Smart card technology springs a leak

A new method of paying for water services is being blamed for an increasing number of disconnections, reports Roger Pearson

The future of an electronic "smart card" method of payment for water services hangs in the balance as the High Court ponders its legality.

Six local authorities – Manchester, Liverpool and Birmingham city councils, and Lancashire County Council and Tameside and Oldham metropolitan borough councils – have lined up against Ofwat, the water industry regulator, and the North West Water and Seven Trent water companies in a test case over the system.

Mr Justice Harrison has reserved judgment in the case. The six authorities, backed by a further 14 local authorities from around the country, claim that the growing use of smart cards to pay for water services is resulting in more disconnections and that consequently they pose a threat to public health.

It was argued before Mr Justice Harrison that the high-tech payment method is illegal because it enables water authorities to override the provisions of the Water Industry Act 1991, which allow councils to use the courts to delay disconnections.

John Howell QC for the local authorities claimed that the system wrongly forced customers to pay their bills or face being cut off without protection from the courts.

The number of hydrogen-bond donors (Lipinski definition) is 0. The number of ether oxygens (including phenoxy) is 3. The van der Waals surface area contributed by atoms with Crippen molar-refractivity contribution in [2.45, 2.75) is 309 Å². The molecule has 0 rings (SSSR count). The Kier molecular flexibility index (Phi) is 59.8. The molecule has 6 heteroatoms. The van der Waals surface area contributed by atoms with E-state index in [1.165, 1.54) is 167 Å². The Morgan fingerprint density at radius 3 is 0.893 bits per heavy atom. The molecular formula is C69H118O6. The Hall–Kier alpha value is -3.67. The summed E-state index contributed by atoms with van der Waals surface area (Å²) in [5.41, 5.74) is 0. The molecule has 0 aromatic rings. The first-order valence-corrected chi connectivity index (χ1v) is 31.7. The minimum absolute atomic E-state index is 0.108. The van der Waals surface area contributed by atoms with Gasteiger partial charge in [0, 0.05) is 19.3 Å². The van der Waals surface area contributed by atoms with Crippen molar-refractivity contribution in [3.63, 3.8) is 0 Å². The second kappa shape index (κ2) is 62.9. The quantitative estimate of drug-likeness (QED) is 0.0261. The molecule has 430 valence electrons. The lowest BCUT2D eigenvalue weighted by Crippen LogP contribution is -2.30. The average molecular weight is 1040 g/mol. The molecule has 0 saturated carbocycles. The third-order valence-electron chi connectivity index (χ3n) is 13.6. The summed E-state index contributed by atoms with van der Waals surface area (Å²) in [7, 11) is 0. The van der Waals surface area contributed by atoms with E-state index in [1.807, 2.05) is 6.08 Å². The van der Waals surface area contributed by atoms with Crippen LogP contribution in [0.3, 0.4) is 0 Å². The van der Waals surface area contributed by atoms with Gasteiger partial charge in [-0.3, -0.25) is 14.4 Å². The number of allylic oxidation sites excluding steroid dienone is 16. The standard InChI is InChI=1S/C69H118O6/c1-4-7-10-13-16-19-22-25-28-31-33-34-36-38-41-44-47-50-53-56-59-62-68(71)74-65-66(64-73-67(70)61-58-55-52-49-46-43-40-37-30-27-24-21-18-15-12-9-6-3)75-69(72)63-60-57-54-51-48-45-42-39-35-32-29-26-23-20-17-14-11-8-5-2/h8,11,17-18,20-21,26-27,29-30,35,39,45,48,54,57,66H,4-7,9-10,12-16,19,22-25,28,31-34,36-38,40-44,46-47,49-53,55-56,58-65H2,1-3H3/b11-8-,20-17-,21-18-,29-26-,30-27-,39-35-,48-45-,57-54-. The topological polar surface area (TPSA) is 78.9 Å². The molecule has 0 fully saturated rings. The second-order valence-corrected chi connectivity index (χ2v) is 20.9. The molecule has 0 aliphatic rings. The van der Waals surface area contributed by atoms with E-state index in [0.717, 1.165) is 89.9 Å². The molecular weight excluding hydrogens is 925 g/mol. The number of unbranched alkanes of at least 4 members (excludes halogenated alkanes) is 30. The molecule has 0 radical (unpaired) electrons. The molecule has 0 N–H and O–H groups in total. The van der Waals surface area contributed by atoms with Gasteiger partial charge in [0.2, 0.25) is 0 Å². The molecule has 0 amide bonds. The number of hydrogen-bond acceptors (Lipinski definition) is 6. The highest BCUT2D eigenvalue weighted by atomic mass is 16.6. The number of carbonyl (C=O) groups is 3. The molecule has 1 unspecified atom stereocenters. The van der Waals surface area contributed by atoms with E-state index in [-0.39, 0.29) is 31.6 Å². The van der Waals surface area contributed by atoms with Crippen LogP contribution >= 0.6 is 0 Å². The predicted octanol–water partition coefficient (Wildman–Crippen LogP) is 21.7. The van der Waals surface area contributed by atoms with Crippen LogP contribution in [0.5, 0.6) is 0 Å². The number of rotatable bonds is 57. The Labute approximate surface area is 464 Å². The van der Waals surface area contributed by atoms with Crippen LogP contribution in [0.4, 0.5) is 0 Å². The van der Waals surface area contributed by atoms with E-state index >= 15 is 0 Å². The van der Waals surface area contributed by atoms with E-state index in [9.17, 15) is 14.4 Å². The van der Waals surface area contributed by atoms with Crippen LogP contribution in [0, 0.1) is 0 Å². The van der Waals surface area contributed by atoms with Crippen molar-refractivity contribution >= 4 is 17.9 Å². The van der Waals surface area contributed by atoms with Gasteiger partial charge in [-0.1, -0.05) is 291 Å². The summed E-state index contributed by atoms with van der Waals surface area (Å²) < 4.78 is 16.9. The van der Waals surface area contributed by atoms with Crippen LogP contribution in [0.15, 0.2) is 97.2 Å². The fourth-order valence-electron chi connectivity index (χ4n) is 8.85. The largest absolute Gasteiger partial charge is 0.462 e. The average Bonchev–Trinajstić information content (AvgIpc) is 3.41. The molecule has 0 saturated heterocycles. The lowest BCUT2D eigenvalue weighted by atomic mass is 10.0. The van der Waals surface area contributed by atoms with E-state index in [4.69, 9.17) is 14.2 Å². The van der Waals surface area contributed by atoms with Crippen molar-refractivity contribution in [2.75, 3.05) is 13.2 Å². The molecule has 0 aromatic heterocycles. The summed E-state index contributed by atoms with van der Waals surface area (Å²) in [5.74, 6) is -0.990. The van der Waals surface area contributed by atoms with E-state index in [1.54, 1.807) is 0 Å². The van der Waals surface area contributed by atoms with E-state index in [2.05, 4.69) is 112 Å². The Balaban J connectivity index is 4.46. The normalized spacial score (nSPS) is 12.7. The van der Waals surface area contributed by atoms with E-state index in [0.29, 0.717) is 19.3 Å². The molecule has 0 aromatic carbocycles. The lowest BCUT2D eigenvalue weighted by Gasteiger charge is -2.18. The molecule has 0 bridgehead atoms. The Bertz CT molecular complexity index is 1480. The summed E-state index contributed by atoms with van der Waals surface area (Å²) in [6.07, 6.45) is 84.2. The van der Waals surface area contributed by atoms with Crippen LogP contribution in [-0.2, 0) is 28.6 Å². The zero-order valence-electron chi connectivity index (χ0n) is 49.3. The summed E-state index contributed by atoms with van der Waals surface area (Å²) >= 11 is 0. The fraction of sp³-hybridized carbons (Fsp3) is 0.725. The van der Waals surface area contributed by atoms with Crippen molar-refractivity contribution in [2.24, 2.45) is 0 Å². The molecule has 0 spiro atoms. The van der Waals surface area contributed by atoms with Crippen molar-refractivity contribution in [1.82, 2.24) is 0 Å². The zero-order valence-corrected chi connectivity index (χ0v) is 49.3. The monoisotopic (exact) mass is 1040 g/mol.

He argued that each water company was a monopoly supplier of a vital commodity, saying: "The continued supply of water for domestic purposes is not merely vital for domestic customers but… of vital concern to others."

In Oldham, where the smart card equipment has been installed in 120 homes, it is claimed there were 120 disconnections lasting more than 24 hours between January 1996 and September this year. This compares with just two statutory disconnections in all the 90,000 other Oldham households during the same period.

The medical profession and environmental health workers fear that an increase in the number of disconnections could increase the spread of infectious diseases such as hepatitis A and dysentery.

Ofwat and the water companies denied claims that the system is unlawful and said that disconnection only occurred as a result of a customer failing to keep a card charged with units of credit. Ofwat stressed in its submissions that the payment system could only be installed voluntarily and was aimed at giving customers a more flexible means of paying water bills.